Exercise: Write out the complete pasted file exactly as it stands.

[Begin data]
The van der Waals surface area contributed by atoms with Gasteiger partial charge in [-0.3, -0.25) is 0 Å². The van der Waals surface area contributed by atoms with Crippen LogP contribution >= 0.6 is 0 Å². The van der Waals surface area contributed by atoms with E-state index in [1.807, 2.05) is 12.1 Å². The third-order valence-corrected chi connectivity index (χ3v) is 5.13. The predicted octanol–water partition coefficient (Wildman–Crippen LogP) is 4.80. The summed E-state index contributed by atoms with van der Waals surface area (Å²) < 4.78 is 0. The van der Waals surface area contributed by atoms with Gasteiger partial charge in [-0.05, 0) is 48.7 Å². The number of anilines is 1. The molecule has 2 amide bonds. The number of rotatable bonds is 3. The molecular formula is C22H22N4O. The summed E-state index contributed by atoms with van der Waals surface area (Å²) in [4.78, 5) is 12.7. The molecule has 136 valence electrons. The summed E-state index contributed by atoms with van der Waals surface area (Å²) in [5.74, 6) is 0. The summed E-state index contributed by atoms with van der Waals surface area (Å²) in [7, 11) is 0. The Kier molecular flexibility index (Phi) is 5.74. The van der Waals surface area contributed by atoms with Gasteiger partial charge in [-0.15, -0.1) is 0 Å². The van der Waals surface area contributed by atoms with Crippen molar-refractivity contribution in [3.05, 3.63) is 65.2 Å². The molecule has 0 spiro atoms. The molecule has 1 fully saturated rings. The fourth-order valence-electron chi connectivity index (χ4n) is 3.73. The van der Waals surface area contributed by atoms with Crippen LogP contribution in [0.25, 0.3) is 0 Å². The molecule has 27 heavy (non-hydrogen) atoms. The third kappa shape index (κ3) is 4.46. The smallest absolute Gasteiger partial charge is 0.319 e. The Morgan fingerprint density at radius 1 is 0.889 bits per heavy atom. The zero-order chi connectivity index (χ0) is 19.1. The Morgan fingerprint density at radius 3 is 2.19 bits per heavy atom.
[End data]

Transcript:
The van der Waals surface area contributed by atoms with Gasteiger partial charge in [-0.3, -0.25) is 0 Å². The van der Waals surface area contributed by atoms with Crippen LogP contribution >= 0.6 is 0 Å². The van der Waals surface area contributed by atoms with E-state index in [1.807, 2.05) is 12.1 Å². The third-order valence-corrected chi connectivity index (χ3v) is 5.13. The predicted octanol–water partition coefficient (Wildman–Crippen LogP) is 4.80. The summed E-state index contributed by atoms with van der Waals surface area (Å²) < 4.78 is 0. The van der Waals surface area contributed by atoms with Gasteiger partial charge in [-0.05, 0) is 48.7 Å². The number of anilines is 1. The molecule has 2 amide bonds. The number of rotatable bonds is 3. The molecular formula is C22H22N4O. The summed E-state index contributed by atoms with van der Waals surface area (Å²) in [4.78, 5) is 12.7. The molecule has 136 valence electrons. The summed E-state index contributed by atoms with van der Waals surface area (Å²) in [5.74, 6) is 0. The summed E-state index contributed by atoms with van der Waals surface area (Å²) in [7, 11) is 0. The Kier molecular flexibility index (Phi) is 5.74. The van der Waals surface area contributed by atoms with Gasteiger partial charge in [-0.15, -0.1) is 0 Å². The van der Waals surface area contributed by atoms with Crippen molar-refractivity contribution in [3.05, 3.63) is 65.2 Å². The molecule has 0 spiro atoms. The molecule has 1 fully saturated rings. The fourth-order valence-electron chi connectivity index (χ4n) is 3.73. The van der Waals surface area contributed by atoms with Crippen LogP contribution in [0.25, 0.3) is 0 Å². The molecule has 27 heavy (non-hydrogen) atoms. The third kappa shape index (κ3) is 4.46. The smallest absolute Gasteiger partial charge is 0.319 e. The Morgan fingerprint density at radius 1 is 0.889 bits per heavy atom. The zero-order chi connectivity index (χ0) is 19.1. The Morgan fingerprint density at radius 3 is 2.19 bits per heavy atom.